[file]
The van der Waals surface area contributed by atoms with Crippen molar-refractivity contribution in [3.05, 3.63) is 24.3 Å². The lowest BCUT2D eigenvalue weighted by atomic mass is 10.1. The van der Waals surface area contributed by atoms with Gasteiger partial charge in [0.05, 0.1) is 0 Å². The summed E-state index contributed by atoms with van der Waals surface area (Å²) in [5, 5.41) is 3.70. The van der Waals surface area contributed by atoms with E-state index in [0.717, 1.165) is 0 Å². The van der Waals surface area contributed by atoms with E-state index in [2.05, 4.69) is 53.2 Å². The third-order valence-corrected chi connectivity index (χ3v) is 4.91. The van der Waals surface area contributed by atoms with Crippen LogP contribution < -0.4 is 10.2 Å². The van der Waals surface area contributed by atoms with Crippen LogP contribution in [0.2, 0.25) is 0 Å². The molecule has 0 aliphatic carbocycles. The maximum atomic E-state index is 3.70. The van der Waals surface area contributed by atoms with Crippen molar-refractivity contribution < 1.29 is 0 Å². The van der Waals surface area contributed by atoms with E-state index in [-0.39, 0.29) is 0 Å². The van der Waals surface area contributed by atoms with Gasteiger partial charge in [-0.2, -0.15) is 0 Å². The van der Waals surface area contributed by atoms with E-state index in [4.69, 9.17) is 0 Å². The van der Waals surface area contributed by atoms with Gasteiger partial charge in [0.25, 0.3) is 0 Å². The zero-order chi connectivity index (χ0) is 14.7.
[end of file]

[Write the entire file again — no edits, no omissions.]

The van der Waals surface area contributed by atoms with Crippen molar-refractivity contribution in [3.05, 3.63) is 24.3 Å². The lowest BCUT2D eigenvalue weighted by atomic mass is 10.1. The van der Waals surface area contributed by atoms with Gasteiger partial charge in [0.05, 0.1) is 0 Å². The summed E-state index contributed by atoms with van der Waals surface area (Å²) in [5, 5.41) is 3.70. The van der Waals surface area contributed by atoms with E-state index in [0.717, 1.165) is 0 Å². The van der Waals surface area contributed by atoms with E-state index in [2.05, 4.69) is 53.2 Å². The third-order valence-corrected chi connectivity index (χ3v) is 4.91. The van der Waals surface area contributed by atoms with Crippen LogP contribution < -0.4 is 10.2 Å². The van der Waals surface area contributed by atoms with Crippen LogP contribution in [0.2, 0.25) is 0 Å². The molecule has 0 aliphatic carbocycles. The maximum atomic E-state index is 3.70. The van der Waals surface area contributed by atoms with Crippen molar-refractivity contribution < 1.29 is 0 Å². The van der Waals surface area contributed by atoms with E-state index in [-0.39, 0.29) is 0 Å². The van der Waals surface area contributed by atoms with Gasteiger partial charge in [-0.2, -0.15) is 0 Å². The van der Waals surface area contributed by atoms with E-state index in [4.69, 9.17) is 0 Å². The van der Waals surface area contributed by atoms with Gasteiger partial charge in [0.25, 0.3) is 0 Å². The zero-order chi connectivity index (χ0) is 14.7.